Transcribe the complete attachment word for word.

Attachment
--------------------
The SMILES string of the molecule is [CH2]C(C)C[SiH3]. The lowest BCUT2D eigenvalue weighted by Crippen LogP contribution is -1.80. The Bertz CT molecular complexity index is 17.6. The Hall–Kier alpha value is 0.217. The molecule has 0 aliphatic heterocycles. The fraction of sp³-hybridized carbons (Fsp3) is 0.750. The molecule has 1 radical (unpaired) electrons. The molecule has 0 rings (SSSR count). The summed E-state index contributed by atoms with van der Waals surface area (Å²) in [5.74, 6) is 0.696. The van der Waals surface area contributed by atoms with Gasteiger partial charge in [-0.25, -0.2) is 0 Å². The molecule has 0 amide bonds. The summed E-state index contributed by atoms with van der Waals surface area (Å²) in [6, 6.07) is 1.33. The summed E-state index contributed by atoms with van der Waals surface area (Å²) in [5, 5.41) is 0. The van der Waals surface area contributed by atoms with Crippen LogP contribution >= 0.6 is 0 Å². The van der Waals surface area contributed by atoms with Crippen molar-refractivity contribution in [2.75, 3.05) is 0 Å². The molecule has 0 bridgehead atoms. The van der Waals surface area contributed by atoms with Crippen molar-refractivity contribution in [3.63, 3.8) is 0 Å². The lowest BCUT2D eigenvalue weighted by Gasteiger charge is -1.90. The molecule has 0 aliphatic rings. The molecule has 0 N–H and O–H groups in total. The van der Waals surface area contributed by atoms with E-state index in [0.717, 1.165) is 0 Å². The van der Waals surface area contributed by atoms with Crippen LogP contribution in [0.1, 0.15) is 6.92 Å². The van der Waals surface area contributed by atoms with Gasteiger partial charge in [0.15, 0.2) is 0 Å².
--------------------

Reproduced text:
The SMILES string of the molecule is [CH2]C(C)C[SiH3]. The lowest BCUT2D eigenvalue weighted by Crippen LogP contribution is -1.80. The Bertz CT molecular complexity index is 17.6. The Hall–Kier alpha value is 0.217. The molecule has 0 aliphatic heterocycles. The fraction of sp³-hybridized carbons (Fsp3) is 0.750. The molecule has 1 radical (unpaired) electrons. The molecule has 0 rings (SSSR count). The summed E-state index contributed by atoms with van der Waals surface area (Å²) in [5.74, 6) is 0.696. The van der Waals surface area contributed by atoms with Gasteiger partial charge in [-0.25, -0.2) is 0 Å². The molecule has 0 amide bonds. The summed E-state index contributed by atoms with van der Waals surface area (Å²) in [6, 6.07) is 1.33. The summed E-state index contributed by atoms with van der Waals surface area (Å²) in [5, 5.41) is 0. The van der Waals surface area contributed by atoms with Crippen LogP contribution >= 0.6 is 0 Å². The van der Waals surface area contributed by atoms with Crippen molar-refractivity contribution in [2.75, 3.05) is 0 Å². The molecule has 0 bridgehead atoms. The van der Waals surface area contributed by atoms with Crippen molar-refractivity contribution in [3.63, 3.8) is 0 Å². The lowest BCUT2D eigenvalue weighted by Gasteiger charge is -1.90. The molecule has 0 aliphatic rings. The molecule has 0 N–H and O–H groups in total. The van der Waals surface area contributed by atoms with E-state index in [0.717, 1.165) is 0 Å². The van der Waals surface area contributed by atoms with Crippen LogP contribution in [0.1, 0.15) is 6.92 Å². The van der Waals surface area contributed by atoms with Gasteiger partial charge in [0.15, 0.2) is 0 Å².